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Deutsche Bank to partner with the fintech company Deposit Solutions

Customers of the German bank should soon be able to enjoy the higher interest rates of foreign banks in private asset management too. Interestingly enough, a participation by the major shareholder Cerberus will benefit from this. Deutsche Bank assured that the investor Cerberus did not play any role in the selection of banks connected to the interest rate market.

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Deutsche Bank now wants to pass on its well-heeled clientele to other banks that offer higher interest rates than it does itself. To this end, it is significantly expanding its cooperation with Hamburg-based Fintech Deposit Solutions. Up to now, only online banking and app customers have had the option of transferring part of their deposits to other banks via the “interest market.” Currently, the bank wants to offer this service in private asset management as well and include it in its advisory services in its (currently largely closed) branches.

What’s piquant about it is that a major shareholder of Deutsche Bank benefits from the cooperation. One of the three banks to which clients are referred belongs to the private equity firm Cerberus, which has held just over 3% of Germany’s largest bank since November 2017.

Fintech Deposit Solutions, which was founded in 2011, offers a platform called Zinspilot that allows investors to open overnight and fixed-term deposit accounts with foreign banks in an uncomplicated manner. These accounts are often opened in rather exotic financial centers such as Romania, Latvia, and Malta, where interest rates are somewhat higher than in Germany. Investors must rely on the promise that in these countries, too, European deposit protection will guarantee up to $109,000 (€100,000) in the event of a bank failure.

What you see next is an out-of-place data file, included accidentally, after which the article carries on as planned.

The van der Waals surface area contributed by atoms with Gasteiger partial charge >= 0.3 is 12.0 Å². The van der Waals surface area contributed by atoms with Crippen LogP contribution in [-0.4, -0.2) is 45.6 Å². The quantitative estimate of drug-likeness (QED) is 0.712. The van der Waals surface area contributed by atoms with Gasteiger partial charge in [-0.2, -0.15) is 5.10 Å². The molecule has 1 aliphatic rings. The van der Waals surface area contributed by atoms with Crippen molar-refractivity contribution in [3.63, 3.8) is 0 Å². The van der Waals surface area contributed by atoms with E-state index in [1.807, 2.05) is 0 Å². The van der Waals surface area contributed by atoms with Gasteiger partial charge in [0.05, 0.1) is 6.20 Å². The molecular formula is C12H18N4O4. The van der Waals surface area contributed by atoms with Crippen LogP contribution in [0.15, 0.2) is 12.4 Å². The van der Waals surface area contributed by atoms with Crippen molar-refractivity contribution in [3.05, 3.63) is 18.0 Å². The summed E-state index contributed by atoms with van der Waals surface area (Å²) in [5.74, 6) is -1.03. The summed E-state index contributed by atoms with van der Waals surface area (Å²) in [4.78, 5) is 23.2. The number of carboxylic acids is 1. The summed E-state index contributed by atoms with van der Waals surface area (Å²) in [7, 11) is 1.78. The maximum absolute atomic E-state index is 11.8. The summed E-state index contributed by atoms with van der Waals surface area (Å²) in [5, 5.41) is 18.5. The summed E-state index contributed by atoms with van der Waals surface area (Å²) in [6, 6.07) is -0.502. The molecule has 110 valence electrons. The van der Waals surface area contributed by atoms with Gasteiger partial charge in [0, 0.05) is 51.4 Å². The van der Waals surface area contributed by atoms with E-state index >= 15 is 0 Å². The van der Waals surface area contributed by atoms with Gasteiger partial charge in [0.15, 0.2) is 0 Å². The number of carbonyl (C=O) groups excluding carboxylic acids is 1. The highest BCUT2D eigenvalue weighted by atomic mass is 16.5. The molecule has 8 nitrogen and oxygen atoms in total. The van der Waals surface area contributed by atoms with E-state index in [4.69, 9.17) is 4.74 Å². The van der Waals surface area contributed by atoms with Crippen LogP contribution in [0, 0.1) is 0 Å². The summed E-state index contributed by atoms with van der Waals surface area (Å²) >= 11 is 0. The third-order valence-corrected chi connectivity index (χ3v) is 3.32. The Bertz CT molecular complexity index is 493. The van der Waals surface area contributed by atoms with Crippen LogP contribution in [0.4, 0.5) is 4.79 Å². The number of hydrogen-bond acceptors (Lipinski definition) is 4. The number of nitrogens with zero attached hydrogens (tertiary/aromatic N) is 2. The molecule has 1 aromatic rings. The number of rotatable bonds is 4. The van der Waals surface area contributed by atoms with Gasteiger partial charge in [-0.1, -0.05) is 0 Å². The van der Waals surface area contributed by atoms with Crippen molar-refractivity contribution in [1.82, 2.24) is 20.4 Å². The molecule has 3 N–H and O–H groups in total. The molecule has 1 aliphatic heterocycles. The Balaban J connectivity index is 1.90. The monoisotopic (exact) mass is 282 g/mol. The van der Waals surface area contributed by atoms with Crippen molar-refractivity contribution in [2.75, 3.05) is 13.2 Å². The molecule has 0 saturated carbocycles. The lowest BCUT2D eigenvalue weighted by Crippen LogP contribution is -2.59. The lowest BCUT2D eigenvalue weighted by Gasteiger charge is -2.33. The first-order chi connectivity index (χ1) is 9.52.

Find out more about Deutsche Bank’s partnership with the Fintech Deposit Solutions and read the most important business headlines with our companion app, Born2Invest.

My Money Bank and Deutsche Pfandbriefbank are also on the platform

Deutsche Bank, together with Fintech Deposit Solutions, offers its clients a greatly reduced version under the name Zinsmarkt. Currently, only three banks from France and Germany are connected to the platform; 22 deposit products come together over various maturities. Of interest is the French My Money Bank, which emerged from GE Money Bank, which was acquired by Cerberus in 2017.

According to its own statements, it is now entirely supported by Cerberus funds and uses its customers’ money to grant loans to customers in French overseas territories such as La Réunion and the Antilles, among other things. Anyone who entrusts the bank with fixed-term deposits for five years via the interest market of Deutsche Bank receives 0.8% interest per year, and 0.6% for three years.

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At least at present, My Money Bank offers the best interest rate on the interest market for any term, so most customers are likely to choose its offers. The other two banks on the platform are the online arm of Deutsche Pfandbriefbank, which emerged from the crisis bank Hypo Real Estate, and Credit Plus, a German subsidiary of the French Crédit Agricole. The former HSH Nordbank, which is now called Hamburg Commercial Bank, has also already used the platform to access customer deposits at favorable terms and thus increase its liquidity – the bank is also largely owned by Cerberus.